Design Is Not Art—But Both Can Strengthen Your Marketing

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Design is not art, and your designers are not artists.

While it is true that designers may create great art, or artists may create great designs, the two creative worlds of art and design are ruled by different philosophies. Ignoring this reality can quickly derail any marketing project and create a frustrating riff between design team and client. Read ahead to learn about art's and design's respective roles in marketing.

What is the purpose of design in marketing?


Design is about meeting a need, solving a problem, and finessing a rough concept into a fully-realized deliverable. 

Design is an art unto its own. In marketing, the art of design may take the form of converting a client’s idea into a physical ideal. 

In this sense, design is both objective and quantifiable. A designer starts with a set concept, and carries it through to a conclusion which can be quantifiably judged as being correct or incorrect per requested design specifications.

In marketing, design work and choices are largely based in research. Individual designs can often span media—varying from print design, to spacial planning, video production, to more. Combined, multiple design elements work to compose engaging marketing campaigns. 


What is the purpose of art in marketing?


Art aims to convey a feeling, concept, or interpretation of a subject.

In marketing, artworks are often combined with other elements—design, branding, strategy, etc.—to enhance imagery of and foster customer associations with an organization.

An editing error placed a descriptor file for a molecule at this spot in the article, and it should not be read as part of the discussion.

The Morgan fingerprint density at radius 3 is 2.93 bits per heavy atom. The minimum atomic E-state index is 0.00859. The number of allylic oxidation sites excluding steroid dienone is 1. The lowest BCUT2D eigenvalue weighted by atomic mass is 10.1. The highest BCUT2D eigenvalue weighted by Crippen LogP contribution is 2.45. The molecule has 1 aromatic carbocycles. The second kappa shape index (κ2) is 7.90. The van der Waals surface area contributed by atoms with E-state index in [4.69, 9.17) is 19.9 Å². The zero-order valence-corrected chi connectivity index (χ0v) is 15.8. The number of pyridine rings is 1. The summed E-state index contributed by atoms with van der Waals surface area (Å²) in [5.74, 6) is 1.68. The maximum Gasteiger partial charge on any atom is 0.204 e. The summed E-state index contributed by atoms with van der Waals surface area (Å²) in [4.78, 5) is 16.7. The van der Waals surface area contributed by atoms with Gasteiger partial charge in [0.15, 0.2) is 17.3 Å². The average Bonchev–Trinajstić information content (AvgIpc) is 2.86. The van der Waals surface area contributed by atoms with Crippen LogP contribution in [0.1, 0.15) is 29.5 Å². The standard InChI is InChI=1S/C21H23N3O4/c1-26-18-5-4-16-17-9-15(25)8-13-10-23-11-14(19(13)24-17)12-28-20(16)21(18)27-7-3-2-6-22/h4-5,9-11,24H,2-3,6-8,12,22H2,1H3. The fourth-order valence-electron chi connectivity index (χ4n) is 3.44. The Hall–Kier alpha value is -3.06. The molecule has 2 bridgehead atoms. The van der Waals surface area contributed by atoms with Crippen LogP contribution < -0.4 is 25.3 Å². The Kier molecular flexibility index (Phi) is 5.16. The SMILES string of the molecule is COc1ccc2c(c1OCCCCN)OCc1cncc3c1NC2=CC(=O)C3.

For ZEISS Vision Care, leading optics manufacturer offered in thousands of Walmart Vision Centers, our team created an 8-page coloring and activity book to aid the brand in attracting a new, young demographic. 

The book's illustrations aim to interpret the science behind ZEISS's technology by conveying the message through a superhero in a fun, simple way. While these illustrations are clearly art, they are combined with several design elements: color schemes, branding guidelines, and store displays. For our work with ZEISS, we combined art and design elements to create a compelling, creative campaign. 


Art and Design Usage in Marketing

Design has narrowly defined goals and largely pre-determined results, while art relies more on the powers of perception, association, and intuition. When art and design are combined, visuals allow viewers to interpret visuals for themselves and consequently reach broader audiences.

It is clear that art and design each offer various benefits for marketing. When working with artists and designers, you must clearly convey exactly what you want. If a clear deliverable is never set, the products will never meet your expectations, leaving both parties disappointed.

It is common for clients to reject proposals without providing necessary guidance on what needs to be adjusted or what the exact design goal should be, presenting a frustrating situation for creatives. It is important to understand that you may need to guide the creatives with feedback to ensure results that are right for you.


Providing examples of a few designs you like—or do not like—can give artists and designers the guidance they need to create the perfect designs for you. Clear communication and collaboration between creator and client is essential to any successful project.

At the end of the day, the only judge who actually matters when judging the quality of a designer’s work is the client. A successful designer is one who has enough humility to know that not only is the client always right, but that their guidance is essential to successfully completing a design project.